In a video interview entitled “No Pipeline is a Problem – A Challenge to Democracy” posted on YouTube, July 18, 2017, by Friends of Science Society, Ottawa energy policy consultant, Robert Lyman, expressed his opinion that anti-oil pipeline activism challenges democracy when it is not part of a civil, balanced discussion of broader social needs.
Canada’s economy suffers from landlocked resources, even as the newly sworn-in NDP Premier John Horgan of British Columbia previously vowed to block Kinder Morgan pipeline expansion, as reported May 2, 2017 by Global News.
Lyman was guest speaker at Friends of Science 14th Annual Event where his talk explored the question “Can Canada Survive Climate Change Policy?”
Lyman spent 27 years as a public servant in Ottawa and prior to that he was a diplomat for 10 years. In the interview, he explains that in terms of public policy, there are many competing objectives for society and the environment/climate change is just one.
“To find ourselves in a situation where we might sacrifice all for the sake of one is harmful to public policy. What is at stake is a challenge to democracy,” Lyman explains.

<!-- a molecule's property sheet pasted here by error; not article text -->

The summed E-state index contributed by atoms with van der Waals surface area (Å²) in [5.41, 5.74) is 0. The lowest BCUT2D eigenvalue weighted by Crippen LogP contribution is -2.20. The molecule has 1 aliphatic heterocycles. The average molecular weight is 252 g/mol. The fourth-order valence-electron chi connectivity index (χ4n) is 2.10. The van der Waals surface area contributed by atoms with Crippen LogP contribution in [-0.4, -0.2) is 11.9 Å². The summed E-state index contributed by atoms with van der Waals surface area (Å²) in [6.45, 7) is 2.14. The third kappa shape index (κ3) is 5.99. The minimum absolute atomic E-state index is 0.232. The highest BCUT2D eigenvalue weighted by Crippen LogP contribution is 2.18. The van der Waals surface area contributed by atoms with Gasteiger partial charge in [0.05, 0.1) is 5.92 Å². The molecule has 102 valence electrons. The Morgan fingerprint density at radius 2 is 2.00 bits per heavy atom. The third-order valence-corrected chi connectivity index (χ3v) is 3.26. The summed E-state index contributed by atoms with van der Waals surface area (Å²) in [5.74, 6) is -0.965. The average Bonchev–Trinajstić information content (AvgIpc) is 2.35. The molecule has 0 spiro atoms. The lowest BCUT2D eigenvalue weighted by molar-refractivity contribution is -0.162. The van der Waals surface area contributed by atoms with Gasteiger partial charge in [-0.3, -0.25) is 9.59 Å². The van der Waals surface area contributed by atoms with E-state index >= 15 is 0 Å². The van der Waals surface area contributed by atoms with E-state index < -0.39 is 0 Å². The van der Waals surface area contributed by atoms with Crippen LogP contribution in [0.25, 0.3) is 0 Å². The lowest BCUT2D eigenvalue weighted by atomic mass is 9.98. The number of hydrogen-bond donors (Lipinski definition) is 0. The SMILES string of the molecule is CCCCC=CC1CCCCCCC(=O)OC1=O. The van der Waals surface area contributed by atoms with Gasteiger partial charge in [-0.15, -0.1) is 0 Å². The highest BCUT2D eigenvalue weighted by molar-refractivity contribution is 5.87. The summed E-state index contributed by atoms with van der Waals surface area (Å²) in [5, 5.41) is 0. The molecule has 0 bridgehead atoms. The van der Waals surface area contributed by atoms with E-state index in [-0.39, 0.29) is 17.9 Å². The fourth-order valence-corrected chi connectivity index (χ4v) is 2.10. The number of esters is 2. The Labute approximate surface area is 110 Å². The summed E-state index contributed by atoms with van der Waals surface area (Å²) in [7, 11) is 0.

He goes on to say that in a democracy there are competing objectives and thus open dialogue and respect for opposing points of view is essential.
“The problem is, in many case those who think climate change is catastrophic are not willing to listen,” he says. “The [Canadian] GHG emissions targets are unattainable with present technology.”
Various provincial leaders, activist groups and even mayors are vowing to block further pipeline development in Canada.
As reported by Vivian Krause in the Financial Post of Oct. 3, 2016, many of these activists are funded by offshore interests.
As reported by Business in Vancouver, Sept. 16, 2013, Canada is losing $50 million dollars a day due to landlocked resources.
Since Prime Minister Trudeau and his climate change team made a splash at the COP-21 Paris Conference as ‘climate leaders’ the world has been slow to follow suit on ambitious GHG reduction.
US President Trump pulled out of the Paris Agreement altogether saying that the Agreement would result in severe economic damages but would have an insignificant effect on climate.
According to Lyman, Canada’s emissions are irrelevant on the global scale, and developing nations are where all the emissions growth is happening “…they will not sacrifice their economic development to follow Canada’s lead.”
None-the-less, as recently reported by Reuters, June 8, 2017, numerous banks and the credit union group Desjardins have been targeted by “no pipeline” activists.
Desjardins, a financier of KinderMorgan, is contemplating no future pipeline finance for projects like Energy East, Keystone XL and Line 3.
Lyman says it appears that some provinces and parties are attempting to use the situation to set up interprovincial trade barriers and this will have a detrimental effect on regions and national unity.
Friends of Science Society encourages civil, thoughtful public debate on economic ramifications of climate change policy.